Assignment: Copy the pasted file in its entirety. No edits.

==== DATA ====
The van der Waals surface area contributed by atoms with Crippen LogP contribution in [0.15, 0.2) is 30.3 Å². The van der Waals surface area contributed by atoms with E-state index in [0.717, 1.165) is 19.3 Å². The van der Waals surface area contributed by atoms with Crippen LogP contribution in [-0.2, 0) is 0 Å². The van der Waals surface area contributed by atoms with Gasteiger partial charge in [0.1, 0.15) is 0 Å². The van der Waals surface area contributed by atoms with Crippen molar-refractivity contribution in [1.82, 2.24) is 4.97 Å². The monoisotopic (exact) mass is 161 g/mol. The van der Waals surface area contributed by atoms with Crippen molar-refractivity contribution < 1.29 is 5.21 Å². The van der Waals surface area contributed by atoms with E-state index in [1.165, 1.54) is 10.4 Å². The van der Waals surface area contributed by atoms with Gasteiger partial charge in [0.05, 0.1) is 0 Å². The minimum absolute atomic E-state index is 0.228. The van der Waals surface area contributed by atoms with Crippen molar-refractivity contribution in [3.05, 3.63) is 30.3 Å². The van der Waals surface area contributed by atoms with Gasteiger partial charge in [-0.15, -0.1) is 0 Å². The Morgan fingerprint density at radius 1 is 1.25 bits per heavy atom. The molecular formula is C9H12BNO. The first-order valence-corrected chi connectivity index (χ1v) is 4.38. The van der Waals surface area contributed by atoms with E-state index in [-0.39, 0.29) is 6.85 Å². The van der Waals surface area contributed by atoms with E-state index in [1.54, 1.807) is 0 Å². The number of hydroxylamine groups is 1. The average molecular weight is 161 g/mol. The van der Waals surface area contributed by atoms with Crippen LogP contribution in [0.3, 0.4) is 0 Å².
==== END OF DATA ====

The van der Waals surface area contributed by atoms with Crippen LogP contribution in [0.15, 0.2) is 30.3 Å². The van der Waals surface area contributed by atoms with E-state index in [0.717, 1.165) is 19.3 Å². The van der Waals surface area contributed by atoms with Crippen LogP contribution in [-0.2, 0) is 0 Å². The van der Waals surface area contributed by atoms with Gasteiger partial charge in [0.1, 0.15) is 0 Å². The van der Waals surface area contributed by atoms with Crippen molar-refractivity contribution in [1.82, 2.24) is 4.97 Å². The monoisotopic (exact) mass is 161 g/mol. The van der Waals surface area contributed by atoms with Crippen molar-refractivity contribution < 1.29 is 5.21 Å². The van der Waals surface area contributed by atoms with E-state index in [1.165, 1.54) is 10.4 Å². The van der Waals surface area contributed by atoms with Gasteiger partial charge in [0.05, 0.1) is 0 Å². The minimum absolute atomic E-state index is 0.228. The van der Waals surface area contributed by atoms with Crippen molar-refractivity contribution in [3.05, 3.63) is 30.3 Å². The van der Waals surface area contributed by atoms with Gasteiger partial charge in [-0.15, -0.1) is 0 Å². The Morgan fingerprint density at radius 1 is 1.25 bits per heavy atom. The molecular formula is C9H12BNO. The first-order valence-corrected chi connectivity index (χ1v) is 4.38. The van der Waals surface area contributed by atoms with E-state index in [-0.39, 0.29) is 6.85 Å². The van der Waals surface area contributed by atoms with E-state index in [1.54, 1.807) is 0 Å². The number of hydroxylamine groups is 1. The average molecular weight is 161 g/mol. The van der Waals surface area contributed by atoms with Crippen LogP contribution in [0.3, 0.4) is 0 Å².